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“Before starting radiation, they marked me up with all these Xs to make sure the machine radiated the exact right areas of my brain and spine,” said Norenberg. “I sported these super cool tattoos for almost three months. You can also see the flannel eye patch my aunt sewed to go over either side of my glasses so that I could see without squinting while I had double vision for over a month.”
We’re in awe of your resilience and determination to complete two degrees while battling brain cancer. When did you first suspect something might be wrong with your health?
In summer 2019 I was interning at UF Health in the operational effectiveness department. Around late June I started having weird, persistent headaches that got worse and worse. Then my coordination and energy went downhill and I got double vision. Initially, I was diagnosed with migraines, then vertigo and occipital neuralgia. During the break between summer B and fall semesters I went for an MRI in Jacksonville. The results showed a mass in my brain.
How quickly did you act after that scan?
I went to the emergency room as soon as we got the results and had more MRIs. On Aug. 20 they operated to take a 6cm brain tumor out at the Mayo Clinic. The next day, surgeons said the post-op MRI showed another smaller tumor hidden where they didn’t see it the first time, so they operated again on Aug. 22 and were able to remove most of that one. Both tumors turned out to be medulloblastoma, a type of brain cancer that occurs in the cerebellum. About a month after that I started radiation and chemo.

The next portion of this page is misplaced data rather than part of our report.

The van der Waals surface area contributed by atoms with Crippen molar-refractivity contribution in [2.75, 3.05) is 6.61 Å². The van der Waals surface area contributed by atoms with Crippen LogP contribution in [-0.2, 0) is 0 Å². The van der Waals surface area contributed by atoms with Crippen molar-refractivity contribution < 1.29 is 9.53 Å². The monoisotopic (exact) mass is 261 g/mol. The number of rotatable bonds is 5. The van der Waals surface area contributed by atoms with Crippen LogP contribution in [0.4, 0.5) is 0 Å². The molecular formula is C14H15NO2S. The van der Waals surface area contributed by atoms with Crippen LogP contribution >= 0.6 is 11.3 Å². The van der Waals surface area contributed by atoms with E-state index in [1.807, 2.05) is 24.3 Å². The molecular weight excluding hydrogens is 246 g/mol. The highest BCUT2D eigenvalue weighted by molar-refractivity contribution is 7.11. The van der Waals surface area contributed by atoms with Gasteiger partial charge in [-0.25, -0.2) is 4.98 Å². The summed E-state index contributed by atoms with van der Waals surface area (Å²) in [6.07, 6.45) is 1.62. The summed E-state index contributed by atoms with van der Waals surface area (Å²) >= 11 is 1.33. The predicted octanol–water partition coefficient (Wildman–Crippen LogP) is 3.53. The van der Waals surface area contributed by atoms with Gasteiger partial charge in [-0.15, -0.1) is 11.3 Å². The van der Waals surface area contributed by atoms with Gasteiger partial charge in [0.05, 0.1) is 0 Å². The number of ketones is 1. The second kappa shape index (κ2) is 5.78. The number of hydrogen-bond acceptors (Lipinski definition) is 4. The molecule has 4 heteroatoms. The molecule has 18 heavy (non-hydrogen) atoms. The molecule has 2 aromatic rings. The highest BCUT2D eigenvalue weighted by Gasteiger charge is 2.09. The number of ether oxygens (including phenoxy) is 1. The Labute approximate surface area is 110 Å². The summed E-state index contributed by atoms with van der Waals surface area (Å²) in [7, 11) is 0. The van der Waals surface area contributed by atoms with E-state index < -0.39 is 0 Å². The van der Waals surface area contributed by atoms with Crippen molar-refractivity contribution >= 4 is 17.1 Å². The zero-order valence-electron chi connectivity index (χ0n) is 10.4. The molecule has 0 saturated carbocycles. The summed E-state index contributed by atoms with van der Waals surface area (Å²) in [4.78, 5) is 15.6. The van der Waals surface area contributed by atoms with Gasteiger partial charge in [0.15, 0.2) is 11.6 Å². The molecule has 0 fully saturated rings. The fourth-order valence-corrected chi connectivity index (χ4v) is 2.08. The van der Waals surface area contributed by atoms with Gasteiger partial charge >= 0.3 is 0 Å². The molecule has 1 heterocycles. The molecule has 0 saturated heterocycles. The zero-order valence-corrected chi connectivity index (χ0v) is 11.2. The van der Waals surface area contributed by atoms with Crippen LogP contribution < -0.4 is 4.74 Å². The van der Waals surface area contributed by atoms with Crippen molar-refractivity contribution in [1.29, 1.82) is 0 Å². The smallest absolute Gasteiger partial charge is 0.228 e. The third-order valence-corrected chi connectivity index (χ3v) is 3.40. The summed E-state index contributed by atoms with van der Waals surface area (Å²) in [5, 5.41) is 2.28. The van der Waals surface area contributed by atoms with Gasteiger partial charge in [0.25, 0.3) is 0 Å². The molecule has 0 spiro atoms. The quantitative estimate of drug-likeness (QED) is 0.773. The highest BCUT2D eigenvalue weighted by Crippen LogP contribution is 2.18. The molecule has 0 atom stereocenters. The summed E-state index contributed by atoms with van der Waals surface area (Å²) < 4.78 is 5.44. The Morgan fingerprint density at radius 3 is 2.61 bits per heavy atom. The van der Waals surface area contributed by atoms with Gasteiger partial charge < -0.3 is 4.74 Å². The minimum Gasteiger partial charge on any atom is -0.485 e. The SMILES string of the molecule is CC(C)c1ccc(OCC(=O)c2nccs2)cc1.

Norenberg’s post-surgery treatment included radiation and chemo. “When my hair started falling out, it got super clumped one day in the shower so I had to shave it off as soon as possible,” said Norenberg. Her grandfather and father, shown here with Norenberg, arranged a surprise that night. “Grandpa shaved his head too in support,” said Norenberg. “I definitely cried over losing my hair, but because of my family, that night lives in my memory as one full of love and laughter.”

Support from friends uplifted Norenberg, shown here with fellow Phi Mu sister Sara Nemeth (right) in October 2019. “Sara wore a fun wig with me to a birthday party right after I lost my hair and before I’d bought a normal wig,” she said. “It made me feel a lot better about being bald.”
What was it like juggling those treatments with going to school?
I had to give myself a lot of grace and try not to compare myself to my previous academic performance. I put my master’s courses on hold for my first semester back [spring 2020] because I knew I would have to miss a decent amount of classes while doing a week of inpatient chemo each month for three months. I had only three courses left to finish my undergrad degree, so I gave that priority.
So, you completed the coursework for your bachelor’s degree while undergoing chemo? And then you pressed on with your master’s?
I was seriously considering not finishing my graduate degree, but once chemo was done and I could see myself really getting better I decided it was worth continuing. Before starting back I went to the Disability Resource Center to see what they could help me with. I felt strange asking for help since I had always identified as a very good and independent student. It turns out I had a super limited idea in my head of what the DRC does.